Pixar has been a staple of most of this generation’s childhood cinematic experiences. For their latest premiering on Disney+, “Soul” might be one of their very best. We follow a music teacher named Joe Gardner (Jamie Foxx) who is transported out of his body to a soul world after he’s lost his passion. In order to find his way back to the land of the living, Joe is forced to go on a journey of self-discovery with an infant soul, simply known as 22 (Tina Fey). What transpires is one of 2020's most enjoyable and meaningful cinematic offerings.
Whenever you hear the name “Pixar,” audiences have come to form high expectations. In recent years especially, the themes of films like “Inside Out'' have been used in a real-world setting. Here we get idea about broadening your horizons and not becoming obsessive over one thing. Something like that may sound quite profound, but what makes it work is the delivery in a kid-friendly package. What I mean by that is a film that has a little bit of everything for whoever is watching. The world that Joe is transported to is something that’s purely a sight to behold. If the idea of the film toying with themes of an “afterlife” worries you, please know you shouldn’t be.
It’s designed as a beautiful Utopia filled with endless possibilities including the cycle of life. When we first meet Joe, there’s a longing for a better life. He loves his music, but that’s the only thing that really calls to him. As a performer, this lets Foxx deliver a vocal performance that’s warm, but with a stroke of sadness. We feel sad for this man, but want him to succeed in just about any way possible. This starting point really forms his arch as a character when he meets Fey’s unborn soul “22.”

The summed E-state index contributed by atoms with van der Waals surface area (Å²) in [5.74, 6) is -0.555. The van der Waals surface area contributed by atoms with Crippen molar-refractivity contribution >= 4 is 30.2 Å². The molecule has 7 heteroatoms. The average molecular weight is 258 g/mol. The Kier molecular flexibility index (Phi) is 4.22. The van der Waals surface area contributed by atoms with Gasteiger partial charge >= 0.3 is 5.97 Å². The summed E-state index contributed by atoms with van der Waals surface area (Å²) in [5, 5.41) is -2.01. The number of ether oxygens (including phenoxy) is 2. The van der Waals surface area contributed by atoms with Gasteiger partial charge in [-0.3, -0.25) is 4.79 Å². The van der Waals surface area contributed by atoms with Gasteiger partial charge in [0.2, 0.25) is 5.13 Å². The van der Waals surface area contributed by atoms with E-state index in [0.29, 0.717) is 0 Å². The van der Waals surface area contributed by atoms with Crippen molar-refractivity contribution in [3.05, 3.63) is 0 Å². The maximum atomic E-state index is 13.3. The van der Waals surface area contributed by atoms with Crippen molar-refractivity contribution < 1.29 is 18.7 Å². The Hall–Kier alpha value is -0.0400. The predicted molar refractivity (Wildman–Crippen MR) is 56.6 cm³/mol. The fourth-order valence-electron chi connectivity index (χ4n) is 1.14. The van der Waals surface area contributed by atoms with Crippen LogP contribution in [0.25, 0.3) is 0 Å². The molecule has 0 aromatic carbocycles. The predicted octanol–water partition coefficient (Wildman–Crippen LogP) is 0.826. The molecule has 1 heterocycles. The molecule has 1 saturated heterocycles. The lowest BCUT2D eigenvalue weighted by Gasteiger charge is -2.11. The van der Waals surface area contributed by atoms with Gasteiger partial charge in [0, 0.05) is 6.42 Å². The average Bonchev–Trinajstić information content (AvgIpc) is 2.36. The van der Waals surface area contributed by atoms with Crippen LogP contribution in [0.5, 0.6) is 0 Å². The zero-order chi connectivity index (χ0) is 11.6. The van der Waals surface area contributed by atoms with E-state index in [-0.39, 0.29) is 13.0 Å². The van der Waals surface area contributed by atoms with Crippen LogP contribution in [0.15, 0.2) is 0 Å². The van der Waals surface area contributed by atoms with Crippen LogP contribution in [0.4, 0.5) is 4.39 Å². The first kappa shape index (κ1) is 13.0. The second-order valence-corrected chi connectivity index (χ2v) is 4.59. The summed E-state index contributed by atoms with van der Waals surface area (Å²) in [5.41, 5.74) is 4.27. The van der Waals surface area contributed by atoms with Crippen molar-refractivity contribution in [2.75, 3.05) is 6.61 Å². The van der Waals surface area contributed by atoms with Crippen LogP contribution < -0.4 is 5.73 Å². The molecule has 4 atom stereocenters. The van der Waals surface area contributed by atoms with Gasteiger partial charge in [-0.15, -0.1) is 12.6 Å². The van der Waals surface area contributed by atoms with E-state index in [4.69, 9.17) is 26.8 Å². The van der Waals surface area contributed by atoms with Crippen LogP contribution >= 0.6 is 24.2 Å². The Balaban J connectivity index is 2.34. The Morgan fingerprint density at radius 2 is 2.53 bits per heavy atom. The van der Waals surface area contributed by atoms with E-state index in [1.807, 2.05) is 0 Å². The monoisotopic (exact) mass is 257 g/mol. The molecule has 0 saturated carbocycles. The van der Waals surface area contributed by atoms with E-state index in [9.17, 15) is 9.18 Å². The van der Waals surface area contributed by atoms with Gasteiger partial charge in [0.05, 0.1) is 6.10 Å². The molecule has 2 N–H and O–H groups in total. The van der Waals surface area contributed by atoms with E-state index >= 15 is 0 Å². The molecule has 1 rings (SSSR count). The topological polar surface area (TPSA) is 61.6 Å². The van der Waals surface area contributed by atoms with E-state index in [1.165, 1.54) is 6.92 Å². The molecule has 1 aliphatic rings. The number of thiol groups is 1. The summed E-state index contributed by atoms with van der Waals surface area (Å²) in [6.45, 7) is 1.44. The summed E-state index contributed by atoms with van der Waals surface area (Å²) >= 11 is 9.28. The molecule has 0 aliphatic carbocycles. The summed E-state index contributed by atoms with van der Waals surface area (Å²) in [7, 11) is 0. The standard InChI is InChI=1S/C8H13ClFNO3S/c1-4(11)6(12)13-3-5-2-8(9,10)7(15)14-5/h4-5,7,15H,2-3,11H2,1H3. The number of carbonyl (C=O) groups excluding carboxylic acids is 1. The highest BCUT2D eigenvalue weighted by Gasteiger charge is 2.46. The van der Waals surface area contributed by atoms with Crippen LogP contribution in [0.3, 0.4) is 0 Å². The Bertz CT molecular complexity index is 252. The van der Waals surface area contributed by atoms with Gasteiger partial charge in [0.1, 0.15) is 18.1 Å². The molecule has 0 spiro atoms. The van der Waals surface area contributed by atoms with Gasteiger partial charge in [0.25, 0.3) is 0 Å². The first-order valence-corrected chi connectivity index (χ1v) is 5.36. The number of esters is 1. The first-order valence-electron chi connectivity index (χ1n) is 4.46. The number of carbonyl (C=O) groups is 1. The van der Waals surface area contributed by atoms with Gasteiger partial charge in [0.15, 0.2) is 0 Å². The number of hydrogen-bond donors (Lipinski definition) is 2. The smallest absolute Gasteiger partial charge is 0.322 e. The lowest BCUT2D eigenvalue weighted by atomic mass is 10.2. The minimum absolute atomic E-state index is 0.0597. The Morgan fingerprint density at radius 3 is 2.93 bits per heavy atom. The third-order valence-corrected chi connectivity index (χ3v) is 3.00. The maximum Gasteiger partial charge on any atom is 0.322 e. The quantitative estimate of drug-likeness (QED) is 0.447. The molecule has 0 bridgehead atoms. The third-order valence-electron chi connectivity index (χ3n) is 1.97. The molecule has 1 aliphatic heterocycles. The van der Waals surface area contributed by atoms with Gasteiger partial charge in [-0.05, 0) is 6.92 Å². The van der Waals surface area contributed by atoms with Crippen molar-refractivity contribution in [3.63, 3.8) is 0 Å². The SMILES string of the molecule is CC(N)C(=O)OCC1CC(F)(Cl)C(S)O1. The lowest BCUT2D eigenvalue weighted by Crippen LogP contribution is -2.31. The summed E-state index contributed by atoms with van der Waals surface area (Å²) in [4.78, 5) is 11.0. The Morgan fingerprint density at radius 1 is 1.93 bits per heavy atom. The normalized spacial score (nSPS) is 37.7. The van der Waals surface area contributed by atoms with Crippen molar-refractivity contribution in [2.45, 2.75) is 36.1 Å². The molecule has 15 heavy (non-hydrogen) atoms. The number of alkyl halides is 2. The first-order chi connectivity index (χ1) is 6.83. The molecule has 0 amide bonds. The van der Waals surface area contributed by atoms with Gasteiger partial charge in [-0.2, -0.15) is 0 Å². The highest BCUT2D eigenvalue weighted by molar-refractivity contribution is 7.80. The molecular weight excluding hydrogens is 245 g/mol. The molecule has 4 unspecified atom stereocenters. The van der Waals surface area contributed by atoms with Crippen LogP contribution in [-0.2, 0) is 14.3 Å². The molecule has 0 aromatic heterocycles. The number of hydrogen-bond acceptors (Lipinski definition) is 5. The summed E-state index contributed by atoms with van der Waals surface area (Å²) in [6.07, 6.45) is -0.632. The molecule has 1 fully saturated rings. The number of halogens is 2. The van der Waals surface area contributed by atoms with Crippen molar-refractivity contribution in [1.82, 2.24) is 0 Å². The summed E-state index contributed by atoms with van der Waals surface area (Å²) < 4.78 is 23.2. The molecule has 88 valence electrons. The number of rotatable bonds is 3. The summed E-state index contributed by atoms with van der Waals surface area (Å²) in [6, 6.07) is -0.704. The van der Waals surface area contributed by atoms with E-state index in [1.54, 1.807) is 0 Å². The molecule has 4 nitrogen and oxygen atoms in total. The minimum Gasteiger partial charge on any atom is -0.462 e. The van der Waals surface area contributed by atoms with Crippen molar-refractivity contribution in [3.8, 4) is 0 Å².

As this character, Fey gets to have the dry wit and fast-talking humor that we have come to expect. What makes the character stand out is her noticeably jaded cynicism that allows her to make some really striking comments. They’re certainly the sort of comments that never cross any kind of boundaries, but the kind of things that can get some really great comedy. A particular sequence early on involving the mentors 22 has had in the soul world are the most shocking moments of comedy I’ve seen in a while. Following the cliche of the “odd pairing,” these characters' relationship is my favorite thing about the film.
Both 22 and Joe most definitely follow a pattern narratively that you can predict from their very first meeting. What makes it stand out is the chemistry between each of these characters. Even though we know their personalities, which makes us know the path they’ll take, we still can’t wait to see it get there. It is the sort of cliche that makes the journey very much worth the destination. What I cannot stress enough is how much I was moved by the last frame and line of dialogue. It truly is the equivalent of a cinematic “chief’s kiss” to their audience.
For something that you’ll be able to watch with your family on Christmas day, you cannot do better than “Soul.” It’s funny, moving, exciting, and has meanings and themes everyone can relate to. There’s rare lightning in a bottle sort of quality that I just can’t quite put into words. What I do know is that it’s a film I’ve seen a total of three times now and cannot wait to see it again. “Soul” is one of the most soulful and joyous movies that I’ve seen in all of 2020, and I think you’ll feel the same way.